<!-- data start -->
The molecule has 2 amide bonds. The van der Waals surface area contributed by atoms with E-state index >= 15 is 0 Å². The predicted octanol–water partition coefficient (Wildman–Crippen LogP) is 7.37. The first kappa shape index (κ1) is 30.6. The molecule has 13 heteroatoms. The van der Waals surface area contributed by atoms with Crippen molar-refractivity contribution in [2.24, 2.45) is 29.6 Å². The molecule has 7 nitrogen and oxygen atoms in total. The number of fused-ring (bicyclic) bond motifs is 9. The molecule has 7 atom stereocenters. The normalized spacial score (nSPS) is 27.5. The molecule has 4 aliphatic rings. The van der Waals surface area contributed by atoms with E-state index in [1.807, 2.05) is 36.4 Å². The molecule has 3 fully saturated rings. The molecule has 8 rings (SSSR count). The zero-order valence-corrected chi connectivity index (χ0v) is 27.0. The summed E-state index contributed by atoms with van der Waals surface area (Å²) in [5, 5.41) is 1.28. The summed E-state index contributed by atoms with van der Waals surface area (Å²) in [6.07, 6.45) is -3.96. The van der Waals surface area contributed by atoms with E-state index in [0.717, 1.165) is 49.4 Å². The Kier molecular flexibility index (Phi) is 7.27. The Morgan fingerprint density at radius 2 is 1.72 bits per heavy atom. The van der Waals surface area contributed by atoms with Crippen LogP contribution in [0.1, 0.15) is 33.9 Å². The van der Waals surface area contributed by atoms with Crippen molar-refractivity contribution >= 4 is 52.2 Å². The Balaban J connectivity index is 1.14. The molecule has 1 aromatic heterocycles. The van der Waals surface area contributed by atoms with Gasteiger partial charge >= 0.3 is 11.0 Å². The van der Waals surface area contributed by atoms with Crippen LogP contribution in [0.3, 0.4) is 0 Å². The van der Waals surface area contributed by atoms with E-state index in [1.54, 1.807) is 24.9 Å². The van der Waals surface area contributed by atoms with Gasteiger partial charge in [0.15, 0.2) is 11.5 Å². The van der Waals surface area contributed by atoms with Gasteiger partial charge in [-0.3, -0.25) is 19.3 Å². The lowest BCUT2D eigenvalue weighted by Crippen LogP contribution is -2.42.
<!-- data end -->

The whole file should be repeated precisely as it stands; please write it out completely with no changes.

The molecule has 2 amide bonds. The van der Waals surface area contributed by atoms with E-state index >= 15 is 0 Å². The predicted octanol–water partition coefficient (Wildman–Crippen LogP) is 7.37. The first kappa shape index (κ1) is 30.6. The molecule has 13 heteroatoms. The van der Waals surface area contributed by atoms with Crippen molar-refractivity contribution in [2.24, 2.45) is 29.6 Å². The molecule has 7 nitrogen and oxygen atoms in total. The number of fused-ring (bicyclic) bond motifs is 9. The molecule has 7 atom stereocenters. The normalized spacial score (nSPS) is 27.5. The molecule has 4 aliphatic rings. The van der Waals surface area contributed by atoms with E-state index in [1.807, 2.05) is 36.4 Å². The molecule has 3 fully saturated rings. The molecule has 8 rings (SSSR count). The zero-order valence-corrected chi connectivity index (χ0v) is 27.0. The summed E-state index contributed by atoms with van der Waals surface area (Å²) in [5, 5.41) is 1.28. The summed E-state index contributed by atoms with van der Waals surface area (Å²) in [6.07, 6.45) is -3.96. The van der Waals surface area contributed by atoms with E-state index in [0.717, 1.165) is 49.4 Å². The Kier molecular flexibility index (Phi) is 7.27. The Morgan fingerprint density at radius 2 is 1.72 bits per heavy atom. The van der Waals surface area contributed by atoms with Crippen LogP contribution in [0.1, 0.15) is 33.9 Å². The van der Waals surface area contributed by atoms with Crippen molar-refractivity contribution >= 4 is 52.2 Å². The Balaban J connectivity index is 1.14. The molecule has 1 aromatic heterocycles. The van der Waals surface area contributed by atoms with Gasteiger partial charge >= 0.3 is 11.0 Å². The van der Waals surface area contributed by atoms with Crippen LogP contribution in [0.3, 0.4) is 0 Å². The van der Waals surface area contributed by atoms with E-state index in [1.54, 1.807) is 24.9 Å². The van der Waals surface area contributed by atoms with Gasteiger partial charge in [0.15, 0.2) is 11.5 Å². The van der Waals surface area contributed by atoms with Gasteiger partial charge in [-0.3, -0.25) is 19.3 Å². The lowest BCUT2D eigenvalue weighted by Crippen LogP contribution is -2.42.